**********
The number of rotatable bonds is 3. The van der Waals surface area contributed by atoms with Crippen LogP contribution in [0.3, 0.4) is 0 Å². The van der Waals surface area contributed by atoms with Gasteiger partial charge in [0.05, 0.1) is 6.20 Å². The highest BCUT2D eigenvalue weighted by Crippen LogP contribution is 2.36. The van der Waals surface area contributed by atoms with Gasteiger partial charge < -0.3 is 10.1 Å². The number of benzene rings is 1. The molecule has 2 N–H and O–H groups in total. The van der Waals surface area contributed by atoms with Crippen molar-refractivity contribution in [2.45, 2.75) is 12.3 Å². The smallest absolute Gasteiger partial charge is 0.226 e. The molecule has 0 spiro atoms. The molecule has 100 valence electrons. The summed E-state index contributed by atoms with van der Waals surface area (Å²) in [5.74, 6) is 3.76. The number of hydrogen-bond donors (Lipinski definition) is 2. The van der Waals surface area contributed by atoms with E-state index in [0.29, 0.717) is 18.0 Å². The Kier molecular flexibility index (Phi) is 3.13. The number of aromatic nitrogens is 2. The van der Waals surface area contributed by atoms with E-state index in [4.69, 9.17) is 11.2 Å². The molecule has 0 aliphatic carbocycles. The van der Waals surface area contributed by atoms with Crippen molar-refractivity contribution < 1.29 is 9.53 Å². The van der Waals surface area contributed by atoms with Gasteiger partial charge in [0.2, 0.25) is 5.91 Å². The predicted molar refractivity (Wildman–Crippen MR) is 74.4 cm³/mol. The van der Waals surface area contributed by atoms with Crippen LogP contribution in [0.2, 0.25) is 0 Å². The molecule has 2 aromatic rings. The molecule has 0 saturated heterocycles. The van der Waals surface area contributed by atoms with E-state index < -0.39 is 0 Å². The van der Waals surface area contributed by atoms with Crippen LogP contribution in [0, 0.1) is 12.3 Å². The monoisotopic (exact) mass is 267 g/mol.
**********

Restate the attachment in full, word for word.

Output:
The number of rotatable bonds is 3. The van der Waals surface area contributed by atoms with Crippen LogP contribution in [0.3, 0.4) is 0 Å². The van der Waals surface area contributed by atoms with Gasteiger partial charge in [0.05, 0.1) is 6.20 Å². The highest BCUT2D eigenvalue weighted by Crippen LogP contribution is 2.36. The van der Waals surface area contributed by atoms with Gasteiger partial charge < -0.3 is 10.1 Å². The number of benzene rings is 1. The molecule has 2 N–H and O–H groups in total. The van der Waals surface area contributed by atoms with Crippen molar-refractivity contribution in [2.45, 2.75) is 12.3 Å². The smallest absolute Gasteiger partial charge is 0.226 e. The molecule has 0 spiro atoms. The molecule has 100 valence electrons. The summed E-state index contributed by atoms with van der Waals surface area (Å²) in [5.74, 6) is 3.76. The number of hydrogen-bond donors (Lipinski definition) is 2. The van der Waals surface area contributed by atoms with E-state index in [0.29, 0.717) is 18.0 Å². The Kier molecular flexibility index (Phi) is 3.13. The number of aromatic nitrogens is 2. The van der Waals surface area contributed by atoms with E-state index in [4.69, 9.17) is 11.2 Å². The molecule has 0 aliphatic carbocycles. The van der Waals surface area contributed by atoms with Crippen molar-refractivity contribution < 1.29 is 9.53 Å². The van der Waals surface area contributed by atoms with Gasteiger partial charge in [0.2, 0.25) is 5.91 Å². The predicted molar refractivity (Wildman–Crippen MR) is 74.4 cm³/mol. The van der Waals surface area contributed by atoms with Crippen LogP contribution in [0.2, 0.25) is 0 Å². The molecule has 2 aromatic rings. The molecule has 0 saturated heterocycles. The van der Waals surface area contributed by atoms with E-state index < -0.39 is 0 Å². The van der Waals surface area contributed by atoms with Crippen LogP contribution in [0, 0.1) is 12.3 Å². The monoisotopic (exact) mass is 267 g/mol.